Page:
From the recording O Come Emmanuel
"O Come Emmanuel" from the "Acoustically Christmas" CD.
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This is a little different from anything I've ever recorded before! But what a joy it was to do it.
I've always been amazed at the huge, majestic, choir sounds that seem like they're bouncing a million times like a ping pong ball, off the walls and 50-foot high arched ceilings of some remarkable cathedral somewhere in Rome or London or even here in the U.S. It just overwhelms me and reminds me of how grand and enormous God’s gift of music can be. And specifically, I love Gregorian chants (I know..."love" Gregorian chants?). Strange maybe, but I do.
There's something holy and reverent about a sea of men's voices, worshipping God, in unison. It's powerful and commanding. And I can almost imagine that's what God might sound like when He speaks...like a thousand voices all at once.
Anyway the search for a song that I could attempt something like that on, led me to O Come Emmanuel...not a stranger to accapela renditions. It’s been recorded hundreds of times, past and present, by some of the greatest and most popular artists and vocalist in the world. By everyone from Enya and Big Daddy Weave, to Casting Crowns and The Mormon Tabernacle Choir. But doing the song all by myself was a little intimidating. I mean, I usually do my own background vocals when I record, but this is a different animal altogether.
I had thoughts of Freddy Mercury locked away in the studio, hovering obsessively over 100 or so vocal tracks on Bohemian Rhapsody, singing and singing and singing, over and over again, and wondering if it was possible for me to even dare to attempt to tap into that kind of vibe.
This version of O Come Emmanuel doesn't have 100 vocal tracks, but I did record about a dozen, then doubled those, then saturated them to death with reverb and echo, to emulate that grand cathedral-like effect. Then I tried to delicately place them all in their own little pocket of the stereo spectrum, just to try to give you the sense of being in the middle of it. (For me, it really comes across in headphones or earbuds.)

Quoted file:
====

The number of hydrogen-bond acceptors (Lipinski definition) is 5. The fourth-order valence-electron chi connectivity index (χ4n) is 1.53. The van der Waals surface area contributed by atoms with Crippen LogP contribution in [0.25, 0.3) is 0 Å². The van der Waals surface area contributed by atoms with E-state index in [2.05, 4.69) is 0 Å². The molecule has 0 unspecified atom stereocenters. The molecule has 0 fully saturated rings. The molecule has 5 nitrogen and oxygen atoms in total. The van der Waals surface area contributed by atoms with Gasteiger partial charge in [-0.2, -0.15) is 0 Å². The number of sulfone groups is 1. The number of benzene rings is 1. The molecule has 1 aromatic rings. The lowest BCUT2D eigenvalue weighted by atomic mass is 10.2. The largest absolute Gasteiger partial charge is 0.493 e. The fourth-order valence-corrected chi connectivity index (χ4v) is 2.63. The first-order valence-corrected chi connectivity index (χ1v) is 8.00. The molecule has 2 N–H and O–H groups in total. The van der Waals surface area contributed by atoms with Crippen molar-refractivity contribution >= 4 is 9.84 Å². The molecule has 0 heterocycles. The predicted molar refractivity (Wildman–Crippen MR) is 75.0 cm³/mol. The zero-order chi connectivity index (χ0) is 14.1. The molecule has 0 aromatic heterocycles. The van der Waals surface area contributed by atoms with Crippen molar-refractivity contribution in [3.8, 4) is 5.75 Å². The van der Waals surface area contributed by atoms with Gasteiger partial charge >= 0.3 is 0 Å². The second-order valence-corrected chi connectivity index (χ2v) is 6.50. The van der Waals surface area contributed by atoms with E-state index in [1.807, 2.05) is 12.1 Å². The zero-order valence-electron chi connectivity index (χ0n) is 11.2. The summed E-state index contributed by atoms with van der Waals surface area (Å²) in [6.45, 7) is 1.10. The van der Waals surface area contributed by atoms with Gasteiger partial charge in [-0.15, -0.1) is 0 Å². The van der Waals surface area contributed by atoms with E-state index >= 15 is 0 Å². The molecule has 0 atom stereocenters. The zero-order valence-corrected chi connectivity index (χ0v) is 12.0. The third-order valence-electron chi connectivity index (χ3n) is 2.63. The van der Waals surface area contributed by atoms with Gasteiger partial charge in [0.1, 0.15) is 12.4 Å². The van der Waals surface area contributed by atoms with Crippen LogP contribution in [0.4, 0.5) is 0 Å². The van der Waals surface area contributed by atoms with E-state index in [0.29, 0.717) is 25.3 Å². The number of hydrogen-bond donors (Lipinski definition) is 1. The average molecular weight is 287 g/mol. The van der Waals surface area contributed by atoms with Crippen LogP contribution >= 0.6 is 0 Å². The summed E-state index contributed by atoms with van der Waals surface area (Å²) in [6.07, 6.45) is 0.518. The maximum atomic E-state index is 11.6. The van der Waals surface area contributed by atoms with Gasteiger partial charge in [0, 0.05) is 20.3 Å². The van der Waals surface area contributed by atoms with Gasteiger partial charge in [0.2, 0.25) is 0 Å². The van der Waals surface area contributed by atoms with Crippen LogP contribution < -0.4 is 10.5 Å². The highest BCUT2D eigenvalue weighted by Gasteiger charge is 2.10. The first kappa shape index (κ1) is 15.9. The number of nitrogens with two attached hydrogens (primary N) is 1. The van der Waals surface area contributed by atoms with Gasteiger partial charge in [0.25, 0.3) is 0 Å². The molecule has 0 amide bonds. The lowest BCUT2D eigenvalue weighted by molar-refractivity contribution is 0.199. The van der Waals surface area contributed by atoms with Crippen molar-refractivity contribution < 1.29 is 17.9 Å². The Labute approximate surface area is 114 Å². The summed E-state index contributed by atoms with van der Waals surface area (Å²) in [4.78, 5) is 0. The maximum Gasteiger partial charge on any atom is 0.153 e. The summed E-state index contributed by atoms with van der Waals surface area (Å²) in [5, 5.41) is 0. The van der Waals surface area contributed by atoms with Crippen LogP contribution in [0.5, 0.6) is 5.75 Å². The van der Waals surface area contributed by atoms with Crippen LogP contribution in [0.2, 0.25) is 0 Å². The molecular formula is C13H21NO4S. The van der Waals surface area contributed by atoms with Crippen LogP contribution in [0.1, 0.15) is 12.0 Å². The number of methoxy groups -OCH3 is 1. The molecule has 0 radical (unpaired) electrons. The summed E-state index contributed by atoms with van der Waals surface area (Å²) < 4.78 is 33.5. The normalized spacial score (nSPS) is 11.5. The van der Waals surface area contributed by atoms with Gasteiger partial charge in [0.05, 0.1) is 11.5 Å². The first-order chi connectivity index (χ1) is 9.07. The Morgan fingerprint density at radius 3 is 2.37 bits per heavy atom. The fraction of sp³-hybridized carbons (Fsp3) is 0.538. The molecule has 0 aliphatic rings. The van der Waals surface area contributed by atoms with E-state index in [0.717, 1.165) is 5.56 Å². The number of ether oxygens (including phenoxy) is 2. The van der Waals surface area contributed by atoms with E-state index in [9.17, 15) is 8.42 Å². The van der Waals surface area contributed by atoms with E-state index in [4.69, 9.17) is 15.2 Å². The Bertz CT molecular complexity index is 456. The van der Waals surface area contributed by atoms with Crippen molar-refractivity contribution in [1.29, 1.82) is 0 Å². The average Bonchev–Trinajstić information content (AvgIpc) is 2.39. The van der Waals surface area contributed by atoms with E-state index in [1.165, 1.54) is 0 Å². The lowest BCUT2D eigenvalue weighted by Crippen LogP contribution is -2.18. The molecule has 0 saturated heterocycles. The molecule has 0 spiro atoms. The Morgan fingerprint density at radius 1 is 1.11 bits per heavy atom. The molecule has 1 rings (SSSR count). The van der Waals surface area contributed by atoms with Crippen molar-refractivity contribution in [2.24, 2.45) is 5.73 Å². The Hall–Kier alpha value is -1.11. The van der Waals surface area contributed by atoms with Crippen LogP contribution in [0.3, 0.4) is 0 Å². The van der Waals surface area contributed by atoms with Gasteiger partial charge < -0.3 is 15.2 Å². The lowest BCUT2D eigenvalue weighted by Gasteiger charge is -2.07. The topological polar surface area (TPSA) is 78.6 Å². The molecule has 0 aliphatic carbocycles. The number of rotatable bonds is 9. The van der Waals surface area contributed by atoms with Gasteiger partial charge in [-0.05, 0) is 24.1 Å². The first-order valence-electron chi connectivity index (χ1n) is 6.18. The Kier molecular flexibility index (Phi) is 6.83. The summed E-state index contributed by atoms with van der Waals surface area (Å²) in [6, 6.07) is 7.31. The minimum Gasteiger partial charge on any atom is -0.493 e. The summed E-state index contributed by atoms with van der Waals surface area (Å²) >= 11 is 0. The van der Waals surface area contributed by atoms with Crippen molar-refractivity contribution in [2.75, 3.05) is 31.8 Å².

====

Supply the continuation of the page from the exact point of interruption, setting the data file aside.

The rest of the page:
I'm very pleased with the result, I must admit. Whenever I listen back to the song, I am moved...but not because the singing is this or that, but because the song is such a powerful cry. And the purity and unity of voices-only, just further intensifies the message of it, for me.
In the song, Israel is crying out in misery and desperation for God to save them from the life that they are and have been powerless to control. They are beaten and exhausted. They are weary from waiting. They are pleading and begging God for His mercy.
Then...in the middle of generations of seemingly endless oppression...they rejoice. For "Emmanuel shall come".
What a compelling and inspiring picture for each of us! What a message for any time of the year. So it's my prayer that we might remember to rejoice in the face of despair, as we hear the words of this timeless song.
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Thank you and have a blessed day!Ricky
O come, O come, EmmanuelAnd ransom captive IsraelThat mourns in lonely exile hereUntil the Son of God appearRejoice! Rejoice! EmmanuelShall come to thee, O Israel.O come, Thou Day-Spring, come and cheerOur spirits by Thine advent hereDisperse the gloomy clouds of nightAnd death's dark shadows put to flight.Rejoice! Rejoice! EmmanuelShall come to thee, O Israel.O come, Thou Key of David, come,And open wide our heavenly home;Make safe the way that leads on high,And close the path to misery.Rejoice! Rejoice! EmmanuelShall come to thee, O Israel.